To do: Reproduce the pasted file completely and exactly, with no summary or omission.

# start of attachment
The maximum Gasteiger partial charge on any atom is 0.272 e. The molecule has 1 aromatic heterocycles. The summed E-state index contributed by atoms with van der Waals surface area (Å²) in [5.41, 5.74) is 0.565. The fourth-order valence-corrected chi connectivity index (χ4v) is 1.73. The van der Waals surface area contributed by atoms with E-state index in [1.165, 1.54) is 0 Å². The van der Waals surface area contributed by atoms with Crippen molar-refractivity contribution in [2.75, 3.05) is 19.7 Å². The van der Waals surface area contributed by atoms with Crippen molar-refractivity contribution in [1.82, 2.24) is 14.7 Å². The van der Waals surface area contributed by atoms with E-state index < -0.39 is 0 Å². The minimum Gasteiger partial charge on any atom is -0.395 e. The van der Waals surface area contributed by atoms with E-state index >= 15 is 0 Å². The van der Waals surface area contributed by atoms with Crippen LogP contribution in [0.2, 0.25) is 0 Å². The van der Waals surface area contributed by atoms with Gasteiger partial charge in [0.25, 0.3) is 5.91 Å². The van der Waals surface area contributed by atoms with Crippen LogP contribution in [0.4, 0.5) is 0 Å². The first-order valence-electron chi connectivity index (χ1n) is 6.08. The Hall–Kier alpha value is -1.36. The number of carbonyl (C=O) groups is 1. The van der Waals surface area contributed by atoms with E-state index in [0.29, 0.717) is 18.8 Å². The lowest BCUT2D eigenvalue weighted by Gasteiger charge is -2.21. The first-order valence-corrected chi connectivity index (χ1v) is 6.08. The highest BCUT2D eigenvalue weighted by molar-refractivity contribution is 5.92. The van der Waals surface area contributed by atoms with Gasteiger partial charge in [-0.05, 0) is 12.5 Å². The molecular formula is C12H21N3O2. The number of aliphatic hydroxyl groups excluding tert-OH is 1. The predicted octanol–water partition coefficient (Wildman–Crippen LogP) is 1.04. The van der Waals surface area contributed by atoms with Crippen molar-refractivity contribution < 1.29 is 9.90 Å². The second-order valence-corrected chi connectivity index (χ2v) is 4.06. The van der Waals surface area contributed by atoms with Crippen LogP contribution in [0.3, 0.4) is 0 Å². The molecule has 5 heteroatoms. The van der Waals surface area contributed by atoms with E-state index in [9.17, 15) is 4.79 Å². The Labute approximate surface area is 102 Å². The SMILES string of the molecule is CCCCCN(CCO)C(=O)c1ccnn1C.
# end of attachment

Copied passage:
The maximum Gasteiger partial charge on any atom is 0.272 e. The molecule has 1 aromatic heterocycles. The summed E-state index contributed by atoms with van der Waals surface area (Å²) in [5.41, 5.74) is 0.565. The fourth-order valence-corrected chi connectivity index (χ4v) is 1.73. The van der Waals surface area contributed by atoms with E-state index in [1.165, 1.54) is 0 Å². The van der Waals surface area contributed by atoms with Crippen molar-refractivity contribution in [2.75, 3.05) is 19.7 Å². The van der Waals surface area contributed by atoms with Crippen molar-refractivity contribution in [1.82, 2.24) is 14.7 Å². The van der Waals surface area contributed by atoms with E-state index < -0.39 is 0 Å². The minimum Gasteiger partial charge on any atom is -0.395 e. The van der Waals surface area contributed by atoms with E-state index >= 15 is 0 Å². The van der Waals surface area contributed by atoms with Crippen LogP contribution in [0.2, 0.25) is 0 Å². The van der Waals surface area contributed by atoms with Gasteiger partial charge in [0.25, 0.3) is 5.91 Å². The van der Waals surface area contributed by atoms with Crippen LogP contribution in [0.4, 0.5) is 0 Å². The first-order valence-electron chi connectivity index (χ1n) is 6.08. The Hall–Kier alpha value is -1.36. The number of carbonyl (C=O) groups is 1. The van der Waals surface area contributed by atoms with E-state index in [0.29, 0.717) is 18.8 Å². The lowest BCUT2D eigenvalue weighted by Gasteiger charge is -2.21. The first-order valence-corrected chi connectivity index (χ1v) is 6.08. The highest BCUT2D eigenvalue weighted by molar-refractivity contribution is 5.92. The van der Waals surface area contributed by atoms with Gasteiger partial charge in [-0.05, 0) is 12.5 Å². The molecular formula is C12H21N3O2. The number of aliphatic hydroxyl groups excluding tert-OH is 1. The predicted octanol–water partition coefficient (Wildman–Crippen LogP) is 1.04. The van der Waals surface area contributed by atoms with Crippen molar-refractivity contribution < 1.29 is 9.90 Å². The second-order valence-corrected chi connectivity index (χ2v) is 4.06. The van der Waals surface area contributed by atoms with Crippen LogP contribution in [0.3, 0.4) is 0 Å². The molecule has 5 heteroatoms. The van der Waals surface area contributed by atoms with E-state index in [9.17, 15) is 4.79 Å². The Labute approximate surface area is 102 Å². The SMILES string of the molecule is CCCCCN(CCO)C(=O)c1ccnn1C.